In early 1972 Guy McElwaine, my agent at CMA, called me at home in Santa Fe, New Mexico. He was enthusiastic about me taking a role in an MGM movie called Soylent Green. MGM, at the time was under the management of Jim Aubrey. Guy told me Soylent Green had a science fiction theme and would be starring Charlton Heston and Edward G. Robinson. The money was good, and he felt it would be valuable to work for Aubrey, as well as with Heston. I agreed. It was more to simply work again and keep myself in the game of acting. I was starting to feel that I was losing passion for my career, as I was awakening to a deep yearning to develop myself spiritually. It was concerning me, as I almost felt disoriented now in the “Industry”. I didn’t judge it, I simply felt uncomfortable and overcome with a sense of hunger for more understanding of my life, and life itself. A lot of things didn’t make “sense” to me. This had always been the case, but now I felt urged to actively seek answers. I took Soylent Green as a way to stabilize myself and to see where I was in terms of my career as an actress in Hollywood.
Richard Fleischer was our director. He and Heston appeared close. Both were relatively cool toward me, but in fact I was dealing with my own sense of fragility which proved to be perfect for my performance of “Furniture”. It’s odd how often certain roles provide the opportunity to pull from a timely emotional state. I have often used my roles to open up a part of myself that needed to flow.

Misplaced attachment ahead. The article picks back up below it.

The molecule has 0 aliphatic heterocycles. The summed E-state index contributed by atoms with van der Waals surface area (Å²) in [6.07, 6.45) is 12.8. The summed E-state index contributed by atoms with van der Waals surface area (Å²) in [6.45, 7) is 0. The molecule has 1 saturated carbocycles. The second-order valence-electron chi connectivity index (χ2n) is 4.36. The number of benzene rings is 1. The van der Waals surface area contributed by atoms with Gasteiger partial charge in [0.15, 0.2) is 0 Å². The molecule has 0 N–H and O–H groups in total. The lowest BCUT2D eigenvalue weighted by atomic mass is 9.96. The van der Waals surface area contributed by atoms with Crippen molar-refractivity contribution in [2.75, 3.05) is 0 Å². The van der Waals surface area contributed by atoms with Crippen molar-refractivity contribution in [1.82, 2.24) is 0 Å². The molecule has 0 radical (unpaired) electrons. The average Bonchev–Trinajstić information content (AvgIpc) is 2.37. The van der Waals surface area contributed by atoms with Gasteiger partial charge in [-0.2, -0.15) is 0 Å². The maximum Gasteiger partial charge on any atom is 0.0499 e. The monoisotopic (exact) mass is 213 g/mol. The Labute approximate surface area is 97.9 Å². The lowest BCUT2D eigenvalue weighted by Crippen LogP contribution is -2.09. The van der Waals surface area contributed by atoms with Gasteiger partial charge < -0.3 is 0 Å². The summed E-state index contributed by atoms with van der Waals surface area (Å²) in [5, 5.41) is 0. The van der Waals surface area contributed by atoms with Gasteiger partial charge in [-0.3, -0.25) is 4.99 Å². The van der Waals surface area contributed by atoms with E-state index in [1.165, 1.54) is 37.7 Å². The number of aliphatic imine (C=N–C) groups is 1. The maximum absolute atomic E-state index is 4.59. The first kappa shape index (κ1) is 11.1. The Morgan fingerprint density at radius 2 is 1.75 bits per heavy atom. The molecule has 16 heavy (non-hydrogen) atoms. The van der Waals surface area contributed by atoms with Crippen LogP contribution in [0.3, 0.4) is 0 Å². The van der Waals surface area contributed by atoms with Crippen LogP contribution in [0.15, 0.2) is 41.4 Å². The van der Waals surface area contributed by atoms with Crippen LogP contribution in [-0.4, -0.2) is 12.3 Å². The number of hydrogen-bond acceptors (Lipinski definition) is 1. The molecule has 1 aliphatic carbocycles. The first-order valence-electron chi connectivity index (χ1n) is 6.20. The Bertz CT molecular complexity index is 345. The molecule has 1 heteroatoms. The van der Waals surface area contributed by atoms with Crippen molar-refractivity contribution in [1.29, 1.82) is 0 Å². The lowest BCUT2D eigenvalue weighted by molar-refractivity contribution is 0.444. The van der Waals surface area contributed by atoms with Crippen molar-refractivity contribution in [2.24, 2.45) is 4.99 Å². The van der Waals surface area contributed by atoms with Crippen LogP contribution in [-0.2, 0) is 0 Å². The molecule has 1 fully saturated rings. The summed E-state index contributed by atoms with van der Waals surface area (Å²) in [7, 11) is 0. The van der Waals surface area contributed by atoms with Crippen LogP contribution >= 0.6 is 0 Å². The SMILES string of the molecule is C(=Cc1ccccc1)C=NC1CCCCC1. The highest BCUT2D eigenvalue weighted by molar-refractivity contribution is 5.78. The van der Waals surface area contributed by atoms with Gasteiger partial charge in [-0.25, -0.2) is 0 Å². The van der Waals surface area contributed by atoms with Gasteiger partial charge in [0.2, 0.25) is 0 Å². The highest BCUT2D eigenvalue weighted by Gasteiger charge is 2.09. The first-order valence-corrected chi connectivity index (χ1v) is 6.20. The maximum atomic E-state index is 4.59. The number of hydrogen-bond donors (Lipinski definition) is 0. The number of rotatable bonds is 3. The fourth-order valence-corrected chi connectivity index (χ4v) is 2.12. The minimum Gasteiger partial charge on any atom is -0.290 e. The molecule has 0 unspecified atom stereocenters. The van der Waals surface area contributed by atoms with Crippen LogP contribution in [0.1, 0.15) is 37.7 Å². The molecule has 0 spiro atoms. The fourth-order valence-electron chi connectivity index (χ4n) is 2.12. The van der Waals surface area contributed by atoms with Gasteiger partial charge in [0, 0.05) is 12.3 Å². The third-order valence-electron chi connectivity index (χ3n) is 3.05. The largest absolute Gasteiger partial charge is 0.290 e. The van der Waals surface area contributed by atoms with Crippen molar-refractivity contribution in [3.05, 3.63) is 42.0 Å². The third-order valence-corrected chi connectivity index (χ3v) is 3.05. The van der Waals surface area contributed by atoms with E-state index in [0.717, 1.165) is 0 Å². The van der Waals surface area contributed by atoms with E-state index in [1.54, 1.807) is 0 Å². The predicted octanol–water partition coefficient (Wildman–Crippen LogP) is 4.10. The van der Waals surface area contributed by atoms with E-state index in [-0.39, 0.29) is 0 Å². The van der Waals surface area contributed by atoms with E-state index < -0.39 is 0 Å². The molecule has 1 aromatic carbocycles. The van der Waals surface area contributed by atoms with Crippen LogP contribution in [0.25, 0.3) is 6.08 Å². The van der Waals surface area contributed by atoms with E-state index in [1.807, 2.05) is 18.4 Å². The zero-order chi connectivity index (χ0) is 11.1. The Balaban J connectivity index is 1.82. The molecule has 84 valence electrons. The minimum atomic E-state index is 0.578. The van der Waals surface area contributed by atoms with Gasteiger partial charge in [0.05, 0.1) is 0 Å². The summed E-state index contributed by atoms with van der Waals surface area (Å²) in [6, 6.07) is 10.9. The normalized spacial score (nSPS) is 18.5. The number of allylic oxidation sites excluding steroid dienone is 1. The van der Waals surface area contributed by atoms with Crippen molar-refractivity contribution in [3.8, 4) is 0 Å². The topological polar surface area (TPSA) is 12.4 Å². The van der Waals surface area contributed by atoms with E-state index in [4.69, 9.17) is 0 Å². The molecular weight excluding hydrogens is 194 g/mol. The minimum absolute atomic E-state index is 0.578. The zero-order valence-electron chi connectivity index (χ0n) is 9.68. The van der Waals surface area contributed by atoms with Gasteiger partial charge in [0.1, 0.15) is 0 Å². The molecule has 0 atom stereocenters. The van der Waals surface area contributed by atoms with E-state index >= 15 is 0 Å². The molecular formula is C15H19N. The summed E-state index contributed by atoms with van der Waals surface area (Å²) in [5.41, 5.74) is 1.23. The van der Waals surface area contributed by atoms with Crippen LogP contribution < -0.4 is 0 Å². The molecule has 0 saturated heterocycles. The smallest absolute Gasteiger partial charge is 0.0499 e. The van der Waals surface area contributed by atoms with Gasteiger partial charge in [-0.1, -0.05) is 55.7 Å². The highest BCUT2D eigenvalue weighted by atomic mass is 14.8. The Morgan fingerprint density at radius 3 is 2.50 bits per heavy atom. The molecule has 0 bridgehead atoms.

My sweetest memory of this movie was working with Edward G. Robinson, or “Eddie”. It would prove to be his last movie. He died only several months after we finished filming. He was very short, and I was very tall. Of course my height was aided by my 4 inch platforms of that time. I remember our final photo shoot with Charlton Heston, Chuck Conners, Eddie and me. Eddie snuggled up under my breasts, put his arm around my waist, looked up and said, “I am standing here!” In the midst of his mischief with me, was a precious and sensitive regard. At the cast party, he wanted me to sit next to him. It was the last time I would see him. I cried driving home that night, so touched by his refinement and kindness. He was an oasis.
I did not believe that Soylent Green would be very successful. It was about a dark time in our future when the environment would be destroyed by human greed, and people would be eating people to survive. I thought it was a stretch and a bit of a folly. Soylent Green today is seen as a highly regarded cult film. Eddie Robinson’s death scene, is one of the saddest and most poignant on film. A week after I completed the film, I was on a plane to India and an Ashram in the Himalayas where a new chapter of my life would soon open.